Nagell's story is well-known to the research community. He was a longtime intelligence operative who seems to have been working for the CIA in the 1960's. He had maintained that some in the more moderate part of the Agency had gotten wind of a plot to kill Kennedy. He was assigned to find out if this was true. He did so and found out there was a conspiracy afoot and Oswald was to be the man set up for the assassination. Nagell was then told to foil the plot, even if that included terminating Oswald. Nagell backed out of this assignment, mistimed the plot and ended up getting himself purposefully arrested in El Paso in September of 1963. He tried to inform the authorities of the conspiracy but all of his warnings were ignored.
Nagell and Garrison
Nagell's significance was first revealed in more detail during the Garrison investigation. Nagell managed to get a letter to the DA in early 1967 conveying the kind of information he possessed. Unfortunately for both parties, Garrison could not bring Nagell to New Orleans and was too busy to go to the Medical Center for Federal Prisoners in Springfield, Missouri where Nagell was being held. In April of 1967, Garrison sent an assistant, William Martin to conduct an interview with Nagell. This proved to be a mistake by the unwitting Garrison. Martin had an office in the International Trade Mart and, as documents uncovered by Bill Davy reveal, was a former employee of the Central Intelligence Agency. In a memo dated April 18th, 1967, Martin details his contacts with Nagell. At first, they were promising. Nagell actually confirmed that Garrison was on the right track and revealed the existence of a tape of a conversation he had among some Cuban exiles which would affirm this. But very soon Nagell discovered Martin's duplicity, and by April 25th refused any more interviews with him. Later, there was an exchange of nasty letters between them. Although he did meet personally with Garrison later, for reasons advanced in his and Russell's book, Garrison decided not to use him at the trial of Clay Shaw.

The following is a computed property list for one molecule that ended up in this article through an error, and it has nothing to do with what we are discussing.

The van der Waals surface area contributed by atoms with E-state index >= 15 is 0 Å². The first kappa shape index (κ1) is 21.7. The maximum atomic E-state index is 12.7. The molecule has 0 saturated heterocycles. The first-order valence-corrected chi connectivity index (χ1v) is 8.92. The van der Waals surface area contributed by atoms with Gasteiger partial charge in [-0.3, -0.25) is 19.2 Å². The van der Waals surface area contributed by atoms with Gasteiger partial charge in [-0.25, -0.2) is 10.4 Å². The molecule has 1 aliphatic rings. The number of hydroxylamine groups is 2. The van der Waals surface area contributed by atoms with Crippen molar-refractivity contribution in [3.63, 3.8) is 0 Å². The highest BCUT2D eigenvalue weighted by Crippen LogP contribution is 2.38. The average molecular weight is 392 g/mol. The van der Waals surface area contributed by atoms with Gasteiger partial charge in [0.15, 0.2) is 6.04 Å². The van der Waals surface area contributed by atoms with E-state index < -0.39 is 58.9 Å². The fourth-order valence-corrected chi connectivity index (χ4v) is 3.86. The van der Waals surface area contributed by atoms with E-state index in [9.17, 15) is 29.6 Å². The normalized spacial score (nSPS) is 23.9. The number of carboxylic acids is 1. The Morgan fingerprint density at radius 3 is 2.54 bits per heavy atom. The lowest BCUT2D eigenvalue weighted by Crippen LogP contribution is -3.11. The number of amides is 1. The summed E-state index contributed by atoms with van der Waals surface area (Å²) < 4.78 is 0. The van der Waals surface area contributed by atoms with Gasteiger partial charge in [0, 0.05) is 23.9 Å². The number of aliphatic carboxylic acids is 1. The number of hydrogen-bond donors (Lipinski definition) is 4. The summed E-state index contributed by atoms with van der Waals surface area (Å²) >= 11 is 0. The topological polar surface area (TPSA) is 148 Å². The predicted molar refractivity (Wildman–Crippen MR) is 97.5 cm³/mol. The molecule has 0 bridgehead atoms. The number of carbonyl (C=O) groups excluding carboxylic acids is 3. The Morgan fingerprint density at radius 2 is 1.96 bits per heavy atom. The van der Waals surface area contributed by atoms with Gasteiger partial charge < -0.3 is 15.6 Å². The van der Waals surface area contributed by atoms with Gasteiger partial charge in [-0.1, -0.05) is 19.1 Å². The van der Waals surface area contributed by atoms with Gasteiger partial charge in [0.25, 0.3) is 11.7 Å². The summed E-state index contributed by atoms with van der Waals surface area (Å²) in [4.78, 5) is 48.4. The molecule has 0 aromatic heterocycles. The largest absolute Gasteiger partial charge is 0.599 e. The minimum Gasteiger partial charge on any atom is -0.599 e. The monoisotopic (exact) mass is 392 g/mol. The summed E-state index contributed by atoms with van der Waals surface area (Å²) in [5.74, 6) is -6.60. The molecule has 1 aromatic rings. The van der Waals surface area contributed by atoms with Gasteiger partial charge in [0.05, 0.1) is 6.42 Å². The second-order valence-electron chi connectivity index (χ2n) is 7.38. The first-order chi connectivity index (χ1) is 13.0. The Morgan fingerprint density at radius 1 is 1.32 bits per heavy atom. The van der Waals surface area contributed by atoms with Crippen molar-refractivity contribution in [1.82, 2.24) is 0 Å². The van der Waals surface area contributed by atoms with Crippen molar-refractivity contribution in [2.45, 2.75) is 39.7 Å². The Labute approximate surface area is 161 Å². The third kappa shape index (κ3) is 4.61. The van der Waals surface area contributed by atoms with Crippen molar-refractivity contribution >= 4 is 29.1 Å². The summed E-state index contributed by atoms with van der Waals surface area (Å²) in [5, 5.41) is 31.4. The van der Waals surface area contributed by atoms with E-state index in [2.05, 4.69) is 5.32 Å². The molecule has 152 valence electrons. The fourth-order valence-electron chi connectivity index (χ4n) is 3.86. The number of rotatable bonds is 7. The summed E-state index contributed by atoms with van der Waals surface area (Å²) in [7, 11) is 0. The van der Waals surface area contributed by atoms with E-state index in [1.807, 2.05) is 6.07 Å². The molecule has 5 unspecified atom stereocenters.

A Question of Credibility
In the wake of Russell's book and the revelation of a plane accident Nagell had previous to the assassination, commentators like Mark Zaid and Paul Hoch have questioned Nagell's utility on the basis of his possible mental instability. Probe has decided not to engage in telepathic psychiatry. We print here, in its entirety, and for the first time, a letter Nagell wrote in his prison days, during the Garrison investigation. We provide a bit of decoding (see the sidebar on page 6) to those unfamiliar with the field and with Nagell's cynical and biting sense of humor (common among spies.) Let the reader decide if Nagell is in control of his faculties and is in possession of rare and inside information. After reading it, we think the same figure of speech once applied to T. E. Lawrence can also be used with Richard Case Nagell: the poor devil rode the whirlwind. The letter begins on page 5 of this issue. CTKA will soon offer a Richard Case Nagell file in its catalog.
~ Jim DiEugenio